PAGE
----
Nonetheless, this success does not mean that the Kurds are ready for independence in the immediate future. The KRG does not have enough political support, either internationally or regionally, to declare independence. This is because Iraq, like some American banks, is “too big to fail”. For reasons having to do with security and energy policy, from both an international and a regional perspective, it is desirable for Iraq to remain a single entity. Iraqi oil should be pumped out onto the global market and Iraqi soldiers should comprise a military front against IS in order to prevent the further destabilization of the region and its transformation into a platform for international terrorism. Iraq’s neighbours are also fearful that their own Kurdish populations will follow the KRG’s example if the latter breaks free.
Aside from these political considerations, the KRG does not have the military or economic strength to stand on its own feet between problematic neighbouring states such as Iraq, Iran, Syria and Turkey. The latter is the least hostile to Kurdish independence, mostly because a KRG that was would be independent of Bagdad would be dependent on Ankara. How else would the KRG be able to export its oil? Where else would it source food imports, now that Kurdish oil is flowing while ancient Kurdish agricultural land is lying fallow?
Even if the Kurds do not have a strong enough hand to declare independence, they hold enough cards to negotiate more favourable conditions for continuing to be part of Iraq. Under al-Abadi’s leadership, the Iraqi government is likely to concede to three Kurdish demands in the coming months. None of these concessions will be popular in Southern Iraq.
- Firstly, the government will have to guarantee that in the future Baghdad will give – as is constitutionally required – 17 per cent of Iraq’s oil revenues to the KRG, without any further delays and broken promises.
- Secondly, the Baghdad government will have to accept officially the KRG’s right to export oil bilaterally, and also end the sanctions it has imposed on buyers of Kurdish oil.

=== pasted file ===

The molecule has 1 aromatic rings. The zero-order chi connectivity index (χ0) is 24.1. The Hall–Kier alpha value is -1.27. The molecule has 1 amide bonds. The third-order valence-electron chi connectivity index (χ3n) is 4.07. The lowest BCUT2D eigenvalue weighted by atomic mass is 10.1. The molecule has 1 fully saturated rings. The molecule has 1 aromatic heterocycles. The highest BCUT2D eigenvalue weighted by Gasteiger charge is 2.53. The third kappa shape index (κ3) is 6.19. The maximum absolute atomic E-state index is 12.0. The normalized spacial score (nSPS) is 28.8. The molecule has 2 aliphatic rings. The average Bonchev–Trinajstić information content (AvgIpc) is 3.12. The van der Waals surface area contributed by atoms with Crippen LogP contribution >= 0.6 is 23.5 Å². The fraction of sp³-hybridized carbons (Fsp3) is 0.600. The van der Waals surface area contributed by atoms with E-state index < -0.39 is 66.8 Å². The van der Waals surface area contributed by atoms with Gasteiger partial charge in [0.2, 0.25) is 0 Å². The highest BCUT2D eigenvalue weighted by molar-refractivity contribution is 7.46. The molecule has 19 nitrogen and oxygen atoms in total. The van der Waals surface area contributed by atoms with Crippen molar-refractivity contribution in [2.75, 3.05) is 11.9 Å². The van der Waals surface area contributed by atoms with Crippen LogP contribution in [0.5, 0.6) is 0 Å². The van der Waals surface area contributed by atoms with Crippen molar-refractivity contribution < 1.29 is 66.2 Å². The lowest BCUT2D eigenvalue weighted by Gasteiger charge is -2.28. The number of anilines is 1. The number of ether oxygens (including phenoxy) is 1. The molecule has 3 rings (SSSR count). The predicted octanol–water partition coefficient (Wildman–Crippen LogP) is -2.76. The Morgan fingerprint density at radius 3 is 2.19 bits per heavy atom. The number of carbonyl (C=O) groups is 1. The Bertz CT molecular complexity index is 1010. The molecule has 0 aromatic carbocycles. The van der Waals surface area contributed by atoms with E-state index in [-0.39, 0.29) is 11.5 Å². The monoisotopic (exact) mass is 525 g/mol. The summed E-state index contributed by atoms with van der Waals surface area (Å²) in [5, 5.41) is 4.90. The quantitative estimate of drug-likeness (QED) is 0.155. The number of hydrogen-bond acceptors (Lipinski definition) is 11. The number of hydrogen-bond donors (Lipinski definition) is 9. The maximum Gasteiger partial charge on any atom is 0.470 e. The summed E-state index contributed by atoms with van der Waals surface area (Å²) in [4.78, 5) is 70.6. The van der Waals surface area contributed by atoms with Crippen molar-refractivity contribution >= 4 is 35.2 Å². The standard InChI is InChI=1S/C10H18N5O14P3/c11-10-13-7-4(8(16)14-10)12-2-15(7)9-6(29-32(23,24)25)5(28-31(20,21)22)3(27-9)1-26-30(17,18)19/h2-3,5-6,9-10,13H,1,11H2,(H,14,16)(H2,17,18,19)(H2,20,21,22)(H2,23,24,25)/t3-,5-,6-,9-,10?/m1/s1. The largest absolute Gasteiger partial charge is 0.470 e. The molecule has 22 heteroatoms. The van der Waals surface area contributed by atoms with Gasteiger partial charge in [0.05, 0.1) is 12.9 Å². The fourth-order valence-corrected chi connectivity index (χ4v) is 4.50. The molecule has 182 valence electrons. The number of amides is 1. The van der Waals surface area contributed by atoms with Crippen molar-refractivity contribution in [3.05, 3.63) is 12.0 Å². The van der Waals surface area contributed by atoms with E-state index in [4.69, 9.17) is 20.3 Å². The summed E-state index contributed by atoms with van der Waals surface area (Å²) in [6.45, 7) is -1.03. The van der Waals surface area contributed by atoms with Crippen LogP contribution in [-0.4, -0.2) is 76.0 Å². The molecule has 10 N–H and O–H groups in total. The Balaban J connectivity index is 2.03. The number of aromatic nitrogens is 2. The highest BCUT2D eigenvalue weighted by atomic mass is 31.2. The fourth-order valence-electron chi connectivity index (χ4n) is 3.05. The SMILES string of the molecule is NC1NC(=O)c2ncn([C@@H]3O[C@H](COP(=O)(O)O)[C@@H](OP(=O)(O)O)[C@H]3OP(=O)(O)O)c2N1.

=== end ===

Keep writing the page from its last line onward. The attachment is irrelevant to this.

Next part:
- Thirdly, the Baghdad government will have to agree to the holding of local UN-supervised referendums in the immediate future in areas under dispute between the Kurds and Iraqis, including the oil city of Kirkuk. In addition, the government will have to agree that these areas will be transferred to KRG control where this accords with the results of the referendums. The UN will also play a key role in negotiating the official borders between Iraq and Kurdish territory.
If the Kurds are successful in obtaining these demands, they will probably lend their support to a united Iraq for the time being. In the short term, this would be a step towards a political solution to the national discord. It would also contribute towards a military solution to the Islamists’ spectacular offensive, provided that Kurdish and Iraqi forces could work together to form a united front.
In the long term, time would then be on the Kurds’ side, since they would be able to build up their own oil revenues and defensive forces. Ironically, therefore, the key factor in achieving national unity now, is allowing the fragmentation of the Iraqi state later. This means that neither Iraq nor the Middle East will be as they were before the summer.
See also this blog post: Nationalism Under Pressure.
This text was published in Norwegian in Dagsavisen Nye Meninger 29 August: Kan Irak fikses?
Translation from Norwegian: Fidotext